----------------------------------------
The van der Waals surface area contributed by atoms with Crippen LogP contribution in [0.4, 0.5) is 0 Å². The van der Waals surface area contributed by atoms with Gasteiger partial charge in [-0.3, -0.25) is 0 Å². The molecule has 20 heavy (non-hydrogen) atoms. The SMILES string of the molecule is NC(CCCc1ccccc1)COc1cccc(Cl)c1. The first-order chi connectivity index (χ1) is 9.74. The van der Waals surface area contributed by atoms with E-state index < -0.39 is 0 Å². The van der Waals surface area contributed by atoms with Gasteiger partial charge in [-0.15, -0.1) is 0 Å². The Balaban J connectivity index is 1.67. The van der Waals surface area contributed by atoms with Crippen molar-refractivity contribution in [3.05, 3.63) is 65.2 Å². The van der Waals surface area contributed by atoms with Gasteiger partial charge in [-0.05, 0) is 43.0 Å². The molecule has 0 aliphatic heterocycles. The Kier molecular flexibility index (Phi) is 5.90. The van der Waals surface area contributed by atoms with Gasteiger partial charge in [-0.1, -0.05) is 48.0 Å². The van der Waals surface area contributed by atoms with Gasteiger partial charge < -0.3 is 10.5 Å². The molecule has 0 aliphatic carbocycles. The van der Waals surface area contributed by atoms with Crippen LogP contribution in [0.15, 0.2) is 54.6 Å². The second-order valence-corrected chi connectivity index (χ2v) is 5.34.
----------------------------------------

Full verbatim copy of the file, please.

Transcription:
The van der Waals surface area contributed by atoms with Crippen LogP contribution in [0.4, 0.5) is 0 Å². The van der Waals surface area contributed by atoms with Gasteiger partial charge in [-0.3, -0.25) is 0 Å². The molecule has 20 heavy (non-hydrogen) atoms. The SMILES string of the molecule is NC(CCCc1ccccc1)COc1cccc(Cl)c1. The first-order chi connectivity index (χ1) is 9.74. The van der Waals surface area contributed by atoms with E-state index < -0.39 is 0 Å². The van der Waals surface area contributed by atoms with Gasteiger partial charge in [-0.15, -0.1) is 0 Å². The Balaban J connectivity index is 1.67. The van der Waals surface area contributed by atoms with Crippen molar-refractivity contribution in [3.05, 3.63) is 65.2 Å². The van der Waals surface area contributed by atoms with Gasteiger partial charge in [-0.05, 0) is 43.0 Å². The molecule has 0 aliphatic heterocycles. The Kier molecular flexibility index (Phi) is 5.90. The van der Waals surface area contributed by atoms with Gasteiger partial charge in [-0.1, -0.05) is 48.0 Å². The van der Waals surface area contributed by atoms with Gasteiger partial charge < -0.3 is 10.5 Å². The molecule has 0 aliphatic carbocycles. The van der Waals surface area contributed by atoms with Crippen LogP contribution in [0.15, 0.2) is 54.6 Å². The second-order valence-corrected chi connectivity index (χ2v) is 5.34.